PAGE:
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'It happened so fast': Ont. woman warns of blue-green algae danger after puppy suddenly dies

Stephanie Cross' one-year-old puppy Zoe died suddenly after ingesting blue-green algae. (Stephanie Cross) Stephanie Cross' one-year-old puppy Zoe died suddenly after ingesting blue-green algae. (Stephanie Cross)

An Ontario woman is warning dog owners of the dangers of blue-green algae after her puppy ingested the toxic bacteria and died within hours.

Stephanie Cross said she and her family got a Doberman puppy named Zoe in August of last year.

“She was such an amazing dog. We have three young boys and she was just amazing. Literally, the perfect dog,” she told during a telephone interview on Thursday.

Last week, Cross and her family and their one-year-old puppy visited friends who had a small man-made pool filled with algae, lily pads, and frogs on their property. She said they had recently pumped the water out of the pool because they were planning to fill it in.

“They pumped out pool and what came out of the pool was all that gunk and like pine cones and whatever else was in the pool,” she explained.

Cross, who lives in King City, Ont., said Zoe had eaten some of the “gunk” from the pool, but they didn’t think anything of it at the time because the puppy was always eating stuff outside.

“She eats sticks and like all different things. She’s a puppy,” she said. “Like in our mind, it’s just some stuff from like nature, right?”

Later that night, however, Cross said she woke up to the puppy going downstairs, which was unusual.

“I followed her thinking maybe she just needed out, so I let her out and I could see she was sick. She had thrown up, she was having diarrhea,” she recalled.

At first, Cross said she wasn’t too concerned because she assumed her puppy had just eaten something that disagreed with her. It was until she noticed that Zoe was having trouble walking that she became alarmed.

“She could hardly keep her eyes open and like all this foam and saliva was just dripping out of her mouth,” she said.

At 1:30 a.m., the family rushed Zoe to an emergency veterinary clinic where they were told the puppy had some form of poisoning.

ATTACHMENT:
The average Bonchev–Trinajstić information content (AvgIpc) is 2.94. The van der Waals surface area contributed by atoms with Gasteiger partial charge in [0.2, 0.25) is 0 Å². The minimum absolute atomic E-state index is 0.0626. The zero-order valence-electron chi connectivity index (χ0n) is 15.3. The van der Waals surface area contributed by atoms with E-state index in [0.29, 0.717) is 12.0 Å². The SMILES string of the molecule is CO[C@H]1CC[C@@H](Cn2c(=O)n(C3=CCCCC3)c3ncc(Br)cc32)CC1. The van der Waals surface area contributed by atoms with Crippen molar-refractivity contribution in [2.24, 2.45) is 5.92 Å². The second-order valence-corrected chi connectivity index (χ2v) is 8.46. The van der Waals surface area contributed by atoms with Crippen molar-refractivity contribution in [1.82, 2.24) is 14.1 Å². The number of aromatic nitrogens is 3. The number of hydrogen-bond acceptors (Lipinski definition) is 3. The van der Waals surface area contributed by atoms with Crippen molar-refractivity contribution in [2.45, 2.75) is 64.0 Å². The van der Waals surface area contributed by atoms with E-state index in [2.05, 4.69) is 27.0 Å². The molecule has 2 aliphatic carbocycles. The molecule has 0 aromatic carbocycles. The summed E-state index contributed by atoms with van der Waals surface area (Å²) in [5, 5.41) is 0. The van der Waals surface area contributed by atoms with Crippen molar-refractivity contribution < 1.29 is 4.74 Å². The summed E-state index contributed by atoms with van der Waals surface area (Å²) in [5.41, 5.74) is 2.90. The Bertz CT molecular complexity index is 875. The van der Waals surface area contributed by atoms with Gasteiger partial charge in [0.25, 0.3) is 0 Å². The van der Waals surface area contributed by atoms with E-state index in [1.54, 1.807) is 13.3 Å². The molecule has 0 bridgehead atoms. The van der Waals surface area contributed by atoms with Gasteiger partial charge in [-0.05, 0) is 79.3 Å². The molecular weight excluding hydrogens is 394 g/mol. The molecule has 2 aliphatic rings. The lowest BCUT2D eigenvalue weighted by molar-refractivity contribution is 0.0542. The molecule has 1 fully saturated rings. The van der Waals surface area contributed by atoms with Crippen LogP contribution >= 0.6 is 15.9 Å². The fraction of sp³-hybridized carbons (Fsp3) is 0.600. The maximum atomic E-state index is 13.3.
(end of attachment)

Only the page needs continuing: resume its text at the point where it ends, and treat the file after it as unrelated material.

The puppy was given an IV and put on an electrocardiogram (ECG) to monitor her heart because her heart rate was low, Cross said.

Despite their interventions, Zoe’s condition continued to deteriorate and she died of kidney failure later that afternoon.

“They brought her into us and she's hooked up to all these machines and stuff. And then we were in there for like 30 seconds, all of us with her, and then everything was beeping and then the vet said, 'Actually, I’m so sorry, but her heart just stopped,’” Cross said, choking back tears.


Cross said they found out later that Zoe had likely died from blue-green algae poisoning because she had eaten pine cones coated in the bacteria.

“They could see something in her stomach and I guess it was the pine cone, but because the pine cone was so concentrated in this blue-green algae, it was just poisoning her,” she said.

The veterinarian told them that their puppy had every single symptom of blue-green algae poisoning that affects the kidneys, Cross said.

Ian Sandler, a Toronto-based veterinarian who founded Grey Wolf Animal Health and is a member of the national issues committee for the Canadian Veterinary Medical Association, said blue-green algae is a cyanobacteria that has been around for many years.

“It really thrives in primarily freshwater, and above 70 or 80 F (25 C),” he said. “The biggest problem, with climate change right now, is that we're seeing more and more blooms, if you will, these algae blooms, especially mid to late summer.”

Sandler said a blue-green algae bloom can appear slimy as it floats on the surface of the water, almost like “somebody has put fluorescent green paint in the water.”

While the bacteria is dangerous if ingested by humans and other animals too, Sandler said dogs are more likely to ingest more of it when they’re swimming or playing near water because they will drink the water and eat different objects.

“They'll eat things that may have algae on it, right? So they’ll pick up a stick, or something that may be floating,” he said.

For dog owners who suspect their pet might have come into contact with the bacteria, the Ontario SPCA and Humane Society has shared a list of signs of blue-green algae toxicity to watch for in dogs.

  • Seizures
  • Panting
  • Excessive drooling
  • Respiratory failure
  • Diarrhea
  • Disorientation
  • Vomiting
  • Liver failure
  • Death

For Cross, she said the most shocking part for her was how quickly her puppy died after the initial onset of symptoms.

“It happened so fast,” she said. “It was less than 24 hours.”

Sandler said the seriousness of the poisoning can depend on how much bacteria was ingested, the age of the dog, if they were on other medications, or if they had other concurrent illnesses.

“It’s usually very quick. It's not like a delayed onset,” he said.

Cross said she wanted to share her story so that other dog owners will be aware of the potential dangers of blue-green algae.

Sandler said the main thing pet owners can do is to prevent their dog from ingesting the bacteria by keeping them out of fresh bodies of water that appears dirty, foamy or have colour floating on the surface.

“Just absolutely ensure that there they keep them out of the water. There’s no reason for them to be swimming in the algae season,” he said. Top Stories


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